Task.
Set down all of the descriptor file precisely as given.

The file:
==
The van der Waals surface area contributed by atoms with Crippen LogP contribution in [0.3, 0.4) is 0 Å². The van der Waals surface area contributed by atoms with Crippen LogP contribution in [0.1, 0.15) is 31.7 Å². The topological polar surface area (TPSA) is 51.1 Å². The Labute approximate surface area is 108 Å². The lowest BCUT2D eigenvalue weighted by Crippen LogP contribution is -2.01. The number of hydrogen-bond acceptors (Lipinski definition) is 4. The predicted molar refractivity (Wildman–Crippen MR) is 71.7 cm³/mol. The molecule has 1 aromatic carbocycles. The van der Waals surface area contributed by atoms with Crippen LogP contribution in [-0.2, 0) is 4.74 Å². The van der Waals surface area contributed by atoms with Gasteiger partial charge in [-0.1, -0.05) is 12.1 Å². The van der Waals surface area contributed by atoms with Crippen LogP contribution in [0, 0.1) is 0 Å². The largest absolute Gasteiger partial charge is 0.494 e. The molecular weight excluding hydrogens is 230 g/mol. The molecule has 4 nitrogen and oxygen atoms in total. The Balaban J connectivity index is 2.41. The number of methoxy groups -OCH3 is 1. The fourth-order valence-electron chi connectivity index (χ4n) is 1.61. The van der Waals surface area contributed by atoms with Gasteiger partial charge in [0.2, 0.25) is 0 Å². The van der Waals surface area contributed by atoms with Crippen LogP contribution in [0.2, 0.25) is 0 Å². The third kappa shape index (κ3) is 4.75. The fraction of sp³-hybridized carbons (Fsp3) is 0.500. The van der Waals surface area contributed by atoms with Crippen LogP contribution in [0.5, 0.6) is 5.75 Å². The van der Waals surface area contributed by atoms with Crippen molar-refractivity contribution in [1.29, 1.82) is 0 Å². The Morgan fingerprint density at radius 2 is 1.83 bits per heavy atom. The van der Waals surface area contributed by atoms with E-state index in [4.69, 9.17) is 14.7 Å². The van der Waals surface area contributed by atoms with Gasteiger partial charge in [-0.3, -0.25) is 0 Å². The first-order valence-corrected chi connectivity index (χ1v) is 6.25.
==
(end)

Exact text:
The van der Waals surface area contributed by atoms with Crippen LogP contribution in [0.3, 0.4) is 0 Å². The van der Waals surface area contributed by atoms with Crippen LogP contribution in [0.1, 0.15) is 31.7 Å². The topological polar surface area (TPSA) is 51.1 Å². The Labute approximate surface area is 108 Å². The lowest BCUT2D eigenvalue weighted by Crippen LogP contribution is -2.01. The number of hydrogen-bond acceptors (Lipinski definition) is 4. The predicted molar refractivity (Wildman–Crippen MR) is 71.7 cm³/mol. The molecule has 1 aromatic carbocycles. The van der Waals surface area contributed by atoms with Crippen LogP contribution in [-0.2, 0) is 4.74 Å². The van der Waals surface area contributed by atoms with Gasteiger partial charge in [-0.1, -0.05) is 12.1 Å². The van der Waals surface area contributed by atoms with Crippen LogP contribution in [0, 0.1) is 0 Å². The largest absolute Gasteiger partial charge is 0.494 e. The molecular weight excluding hydrogens is 230 g/mol. The molecule has 4 nitrogen and oxygen atoms in total. The Balaban J connectivity index is 2.41. The number of methoxy groups -OCH3 is 1. The fourth-order valence-electron chi connectivity index (χ4n) is 1.61. The van der Waals surface area contributed by atoms with Gasteiger partial charge in [0.2, 0.25) is 0 Å². The van der Waals surface area contributed by atoms with Crippen LogP contribution in [0.2, 0.25) is 0 Å². The third kappa shape index (κ3) is 4.75. The fraction of sp³-hybridized carbons (Fsp3) is 0.500. The van der Waals surface area contributed by atoms with Crippen LogP contribution in [0.5, 0.6) is 5.75 Å². The van der Waals surface area contributed by atoms with Crippen molar-refractivity contribution in [1.29, 1.82) is 0 Å². The Morgan fingerprint density at radius 2 is 1.83 bits per heavy atom. The van der Waals surface area contributed by atoms with E-state index in [4.69, 9.17) is 14.7 Å². The van der Waals surface area contributed by atoms with Gasteiger partial charge in [-0.3, -0.25) is 0 Å². The first-order valence-corrected chi connectivity index (χ1v) is 6.25.